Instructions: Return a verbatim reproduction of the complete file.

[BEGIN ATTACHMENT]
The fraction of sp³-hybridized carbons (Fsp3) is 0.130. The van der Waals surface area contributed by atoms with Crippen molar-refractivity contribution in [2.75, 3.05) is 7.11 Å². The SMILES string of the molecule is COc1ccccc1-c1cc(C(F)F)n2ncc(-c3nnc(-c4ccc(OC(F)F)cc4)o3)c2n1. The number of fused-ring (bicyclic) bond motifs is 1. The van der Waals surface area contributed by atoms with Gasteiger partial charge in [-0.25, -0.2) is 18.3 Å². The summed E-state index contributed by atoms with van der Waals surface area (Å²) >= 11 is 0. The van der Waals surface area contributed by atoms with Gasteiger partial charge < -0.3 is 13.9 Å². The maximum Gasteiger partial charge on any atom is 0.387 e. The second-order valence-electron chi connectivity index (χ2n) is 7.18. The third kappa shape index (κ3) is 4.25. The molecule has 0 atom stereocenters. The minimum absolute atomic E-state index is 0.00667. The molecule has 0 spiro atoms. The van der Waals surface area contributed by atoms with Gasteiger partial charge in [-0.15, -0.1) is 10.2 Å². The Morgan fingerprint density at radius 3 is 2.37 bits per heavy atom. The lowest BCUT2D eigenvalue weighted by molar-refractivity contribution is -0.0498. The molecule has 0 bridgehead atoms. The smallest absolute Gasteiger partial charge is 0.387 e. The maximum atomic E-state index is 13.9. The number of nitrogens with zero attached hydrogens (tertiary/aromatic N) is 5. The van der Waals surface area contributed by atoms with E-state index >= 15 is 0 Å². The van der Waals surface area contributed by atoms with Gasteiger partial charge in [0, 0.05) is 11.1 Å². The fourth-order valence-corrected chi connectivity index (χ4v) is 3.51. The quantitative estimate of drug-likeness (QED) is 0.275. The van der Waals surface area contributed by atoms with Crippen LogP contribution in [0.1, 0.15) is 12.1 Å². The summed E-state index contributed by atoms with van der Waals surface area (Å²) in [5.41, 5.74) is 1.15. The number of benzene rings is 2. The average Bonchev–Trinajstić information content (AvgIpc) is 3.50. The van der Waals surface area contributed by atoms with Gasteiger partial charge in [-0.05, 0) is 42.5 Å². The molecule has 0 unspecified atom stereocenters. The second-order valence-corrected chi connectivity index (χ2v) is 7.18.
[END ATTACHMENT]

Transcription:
The fraction of sp³-hybridized carbons (Fsp3) is 0.130. The van der Waals surface area contributed by atoms with Crippen molar-refractivity contribution in [2.75, 3.05) is 7.11 Å². The SMILES string of the molecule is COc1ccccc1-c1cc(C(F)F)n2ncc(-c3nnc(-c4ccc(OC(F)F)cc4)o3)c2n1. The number of fused-ring (bicyclic) bond motifs is 1. The van der Waals surface area contributed by atoms with Gasteiger partial charge in [-0.25, -0.2) is 18.3 Å². The summed E-state index contributed by atoms with van der Waals surface area (Å²) >= 11 is 0. The van der Waals surface area contributed by atoms with Gasteiger partial charge < -0.3 is 13.9 Å². The maximum Gasteiger partial charge on any atom is 0.387 e. The second-order valence-electron chi connectivity index (χ2n) is 7.18. The third kappa shape index (κ3) is 4.25. The molecule has 0 atom stereocenters. The minimum absolute atomic E-state index is 0.00667. The molecule has 0 spiro atoms. The van der Waals surface area contributed by atoms with Gasteiger partial charge in [-0.15, -0.1) is 10.2 Å². The Morgan fingerprint density at radius 3 is 2.37 bits per heavy atom. The lowest BCUT2D eigenvalue weighted by molar-refractivity contribution is -0.0498. The molecule has 0 bridgehead atoms. The smallest absolute Gasteiger partial charge is 0.387 e. The maximum atomic E-state index is 13.9. The number of nitrogens with zero attached hydrogens (tertiary/aromatic N) is 5. The van der Waals surface area contributed by atoms with E-state index >= 15 is 0 Å². The van der Waals surface area contributed by atoms with Gasteiger partial charge in [0, 0.05) is 11.1 Å². The fourth-order valence-corrected chi connectivity index (χ4v) is 3.51. The quantitative estimate of drug-likeness (QED) is 0.275. The van der Waals surface area contributed by atoms with Crippen LogP contribution in [0.1, 0.15) is 12.1 Å². The summed E-state index contributed by atoms with van der Waals surface area (Å²) in [5.41, 5.74) is 1.15. The number of benzene rings is 2. The average Bonchev–Trinajstić information content (AvgIpc) is 3.50. The van der Waals surface area contributed by atoms with Gasteiger partial charge in [-0.05, 0) is 42.5 Å². The molecule has 0 unspecified atom stereocenters. The second-order valence-corrected chi connectivity index (χ2v) is 7.18.